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A growing number of studies have tested the association between intimate partner violence (IPV) and the unintendedness of pregnancy or birth, and most have suggested that unintendedness of pregnancy is a cause of IPV. However, about nine in every ten women face violence after delivering their first baby. This study examined the effects of the intendedness of births on physical IPV using data from the National Family Health Survey (2015–16). The multivariate logistic regression model analysis found that, compared with women with no unwanted births (2.9%), physical IPV was higher among those women who had unwanted births (6.9%, p<0.001), followed by those who had mistimed births (4.4 %, p<0.001), even after adjusting for several women’s individual and socioeconomic characteristics. Thus, the reduction of women with mistimed and unwanted births could reduce physical IPV in India. The study highlights the unfinished agenda of family planning in the country and argues for the need to integrate family planning and Reproductive, Maternal and Child Health Care (RMNCH) services to yield multi-sectoral outcomes, including the elimination of IPV.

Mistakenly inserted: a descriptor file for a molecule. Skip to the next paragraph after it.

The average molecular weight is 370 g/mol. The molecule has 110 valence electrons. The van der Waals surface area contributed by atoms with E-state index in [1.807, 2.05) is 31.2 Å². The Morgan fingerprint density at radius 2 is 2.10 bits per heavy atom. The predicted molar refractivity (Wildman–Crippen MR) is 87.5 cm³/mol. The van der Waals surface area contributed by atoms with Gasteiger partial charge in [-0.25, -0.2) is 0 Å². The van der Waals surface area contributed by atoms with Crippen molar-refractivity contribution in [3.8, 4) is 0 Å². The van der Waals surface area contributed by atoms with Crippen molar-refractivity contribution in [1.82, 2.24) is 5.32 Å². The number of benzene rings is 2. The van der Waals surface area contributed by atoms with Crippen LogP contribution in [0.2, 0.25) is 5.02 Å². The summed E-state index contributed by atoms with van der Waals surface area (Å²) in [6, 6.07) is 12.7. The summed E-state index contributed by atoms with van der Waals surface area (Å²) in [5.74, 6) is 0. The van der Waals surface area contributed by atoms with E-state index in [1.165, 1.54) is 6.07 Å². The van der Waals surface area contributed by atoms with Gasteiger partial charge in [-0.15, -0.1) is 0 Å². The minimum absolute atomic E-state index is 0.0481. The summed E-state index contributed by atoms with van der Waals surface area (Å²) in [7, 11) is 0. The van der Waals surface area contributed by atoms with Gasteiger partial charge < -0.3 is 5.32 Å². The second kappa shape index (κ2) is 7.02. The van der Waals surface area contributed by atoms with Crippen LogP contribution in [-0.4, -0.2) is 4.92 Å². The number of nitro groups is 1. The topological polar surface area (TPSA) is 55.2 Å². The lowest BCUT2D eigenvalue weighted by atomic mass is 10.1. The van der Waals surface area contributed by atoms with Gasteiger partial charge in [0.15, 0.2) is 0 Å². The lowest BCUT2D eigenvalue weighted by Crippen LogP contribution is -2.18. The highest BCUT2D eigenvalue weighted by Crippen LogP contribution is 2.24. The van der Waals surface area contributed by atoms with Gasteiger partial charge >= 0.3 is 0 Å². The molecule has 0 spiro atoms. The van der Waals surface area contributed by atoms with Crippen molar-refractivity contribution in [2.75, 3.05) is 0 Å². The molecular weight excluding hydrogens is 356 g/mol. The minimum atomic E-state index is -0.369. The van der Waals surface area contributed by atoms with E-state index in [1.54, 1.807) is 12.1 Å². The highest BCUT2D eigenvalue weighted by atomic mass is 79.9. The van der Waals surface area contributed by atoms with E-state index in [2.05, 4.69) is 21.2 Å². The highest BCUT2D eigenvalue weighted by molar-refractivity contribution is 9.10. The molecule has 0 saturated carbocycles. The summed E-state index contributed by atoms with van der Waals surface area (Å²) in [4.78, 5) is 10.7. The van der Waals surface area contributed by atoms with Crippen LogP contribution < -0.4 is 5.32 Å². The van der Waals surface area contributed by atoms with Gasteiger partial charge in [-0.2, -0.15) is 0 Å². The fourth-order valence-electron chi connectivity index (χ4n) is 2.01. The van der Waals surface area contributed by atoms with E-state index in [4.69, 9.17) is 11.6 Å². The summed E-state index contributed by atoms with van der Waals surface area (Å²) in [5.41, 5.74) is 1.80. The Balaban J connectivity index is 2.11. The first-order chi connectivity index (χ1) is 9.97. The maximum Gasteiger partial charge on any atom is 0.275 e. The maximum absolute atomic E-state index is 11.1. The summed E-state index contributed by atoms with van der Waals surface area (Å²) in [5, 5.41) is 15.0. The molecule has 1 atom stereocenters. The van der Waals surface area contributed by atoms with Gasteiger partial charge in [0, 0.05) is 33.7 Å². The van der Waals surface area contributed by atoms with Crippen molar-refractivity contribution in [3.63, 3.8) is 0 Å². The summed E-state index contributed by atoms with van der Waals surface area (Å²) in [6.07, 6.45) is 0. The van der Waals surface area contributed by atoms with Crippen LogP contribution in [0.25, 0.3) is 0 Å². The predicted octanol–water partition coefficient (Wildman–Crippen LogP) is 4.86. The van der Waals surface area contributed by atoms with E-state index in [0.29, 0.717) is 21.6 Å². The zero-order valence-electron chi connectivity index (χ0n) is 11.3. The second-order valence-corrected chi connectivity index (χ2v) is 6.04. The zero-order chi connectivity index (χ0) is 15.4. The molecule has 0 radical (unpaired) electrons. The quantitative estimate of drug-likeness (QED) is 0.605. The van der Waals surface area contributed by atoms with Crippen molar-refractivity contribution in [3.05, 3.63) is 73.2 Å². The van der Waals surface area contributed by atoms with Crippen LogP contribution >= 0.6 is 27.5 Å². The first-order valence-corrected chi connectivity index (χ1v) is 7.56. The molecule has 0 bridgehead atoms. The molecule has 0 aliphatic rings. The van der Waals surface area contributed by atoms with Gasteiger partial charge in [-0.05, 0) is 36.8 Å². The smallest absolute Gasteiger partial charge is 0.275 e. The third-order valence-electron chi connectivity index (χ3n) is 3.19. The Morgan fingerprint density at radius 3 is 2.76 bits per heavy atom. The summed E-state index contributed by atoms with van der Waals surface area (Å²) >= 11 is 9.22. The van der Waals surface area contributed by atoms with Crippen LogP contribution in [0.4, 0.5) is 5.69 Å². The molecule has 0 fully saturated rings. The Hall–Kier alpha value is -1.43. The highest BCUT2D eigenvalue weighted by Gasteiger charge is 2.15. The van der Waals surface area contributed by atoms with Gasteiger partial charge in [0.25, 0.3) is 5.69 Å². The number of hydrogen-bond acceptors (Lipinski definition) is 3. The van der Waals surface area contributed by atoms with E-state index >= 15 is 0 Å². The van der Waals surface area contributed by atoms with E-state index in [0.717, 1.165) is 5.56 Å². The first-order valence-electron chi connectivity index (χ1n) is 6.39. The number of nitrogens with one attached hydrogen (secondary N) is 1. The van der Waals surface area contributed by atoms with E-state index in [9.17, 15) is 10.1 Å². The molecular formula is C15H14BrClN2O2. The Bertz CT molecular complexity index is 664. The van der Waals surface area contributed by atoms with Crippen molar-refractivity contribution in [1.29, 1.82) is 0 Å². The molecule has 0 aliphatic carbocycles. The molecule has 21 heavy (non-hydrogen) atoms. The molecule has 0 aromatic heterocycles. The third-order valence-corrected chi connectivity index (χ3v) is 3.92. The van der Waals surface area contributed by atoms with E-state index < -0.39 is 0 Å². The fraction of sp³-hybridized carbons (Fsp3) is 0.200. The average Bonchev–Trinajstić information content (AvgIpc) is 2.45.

We are interested in understanding how socially desirable traits like sympathy, reciprocity, and fairness can survive in environments that include aggressive and exploitative agents. Social scientists have long theorized about ingrained motivational factors as explanations for departures from self-seeking behaviors by human subjects. Some of these factors, namely reciprocity, have also been studied extensively in the context of agent systems as tools for promoting cooperation and improving social welfare in stable societies. In this paper, we evaluate how other factors like sympathy and parity can be used by agents to seek out cooperation possibilities while avoiding exploitation traps in more dynamic societies. We evaluate the relative effectiveness of agents influenced by different social considerations when they can change who they interact with in their environment using both an experimental framework and a predictive analysis. Such rewiring of social networks not only allows possibly vulnerable agents to avoid exploitation but also allows them to form gainful coalitions to leverage mutually beneficial cooperation, thereby significantly increasing social welfare.